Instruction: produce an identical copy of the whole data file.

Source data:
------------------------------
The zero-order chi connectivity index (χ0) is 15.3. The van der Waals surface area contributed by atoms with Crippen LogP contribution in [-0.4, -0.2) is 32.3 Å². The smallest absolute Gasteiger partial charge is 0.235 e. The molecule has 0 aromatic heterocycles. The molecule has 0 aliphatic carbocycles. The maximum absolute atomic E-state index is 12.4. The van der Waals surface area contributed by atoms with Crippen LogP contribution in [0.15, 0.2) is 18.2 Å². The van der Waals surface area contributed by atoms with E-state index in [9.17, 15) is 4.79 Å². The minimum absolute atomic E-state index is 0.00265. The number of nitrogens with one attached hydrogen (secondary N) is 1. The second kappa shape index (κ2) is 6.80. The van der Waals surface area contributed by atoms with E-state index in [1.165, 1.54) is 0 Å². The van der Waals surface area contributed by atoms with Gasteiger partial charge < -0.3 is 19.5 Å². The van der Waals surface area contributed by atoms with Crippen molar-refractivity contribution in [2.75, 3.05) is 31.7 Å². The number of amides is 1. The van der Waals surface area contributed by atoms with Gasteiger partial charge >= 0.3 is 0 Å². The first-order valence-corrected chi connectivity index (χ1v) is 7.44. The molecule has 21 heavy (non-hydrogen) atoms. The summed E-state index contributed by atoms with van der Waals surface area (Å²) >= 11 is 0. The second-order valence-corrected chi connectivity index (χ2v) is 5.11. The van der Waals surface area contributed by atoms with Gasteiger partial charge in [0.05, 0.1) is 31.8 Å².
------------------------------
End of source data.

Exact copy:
The zero-order chi connectivity index (χ0) is 15.3. The van der Waals surface area contributed by atoms with Crippen LogP contribution in [-0.4, -0.2) is 32.3 Å². The smallest absolute Gasteiger partial charge is 0.235 e. The molecule has 0 aromatic heterocycles. The molecule has 0 aliphatic carbocycles. The maximum absolute atomic E-state index is 12.4. The van der Waals surface area contributed by atoms with Crippen LogP contribution in [0.15, 0.2) is 18.2 Å². The van der Waals surface area contributed by atoms with E-state index in [9.17, 15) is 4.79 Å². The minimum absolute atomic E-state index is 0.00265. The number of nitrogens with one attached hydrogen (secondary N) is 1. The second kappa shape index (κ2) is 6.80. The van der Waals surface area contributed by atoms with E-state index in [1.165, 1.54) is 0 Å². The van der Waals surface area contributed by atoms with Gasteiger partial charge < -0.3 is 19.5 Å². The van der Waals surface area contributed by atoms with Crippen molar-refractivity contribution in [2.75, 3.05) is 31.7 Å². The number of amides is 1. The van der Waals surface area contributed by atoms with Gasteiger partial charge >= 0.3 is 0 Å². The first-order valence-corrected chi connectivity index (χ1v) is 7.44. The molecule has 21 heavy (non-hydrogen) atoms. The summed E-state index contributed by atoms with van der Waals surface area (Å²) >= 11 is 0. The second-order valence-corrected chi connectivity index (χ2v) is 5.11. The van der Waals surface area contributed by atoms with Gasteiger partial charge in [0.05, 0.1) is 31.8 Å².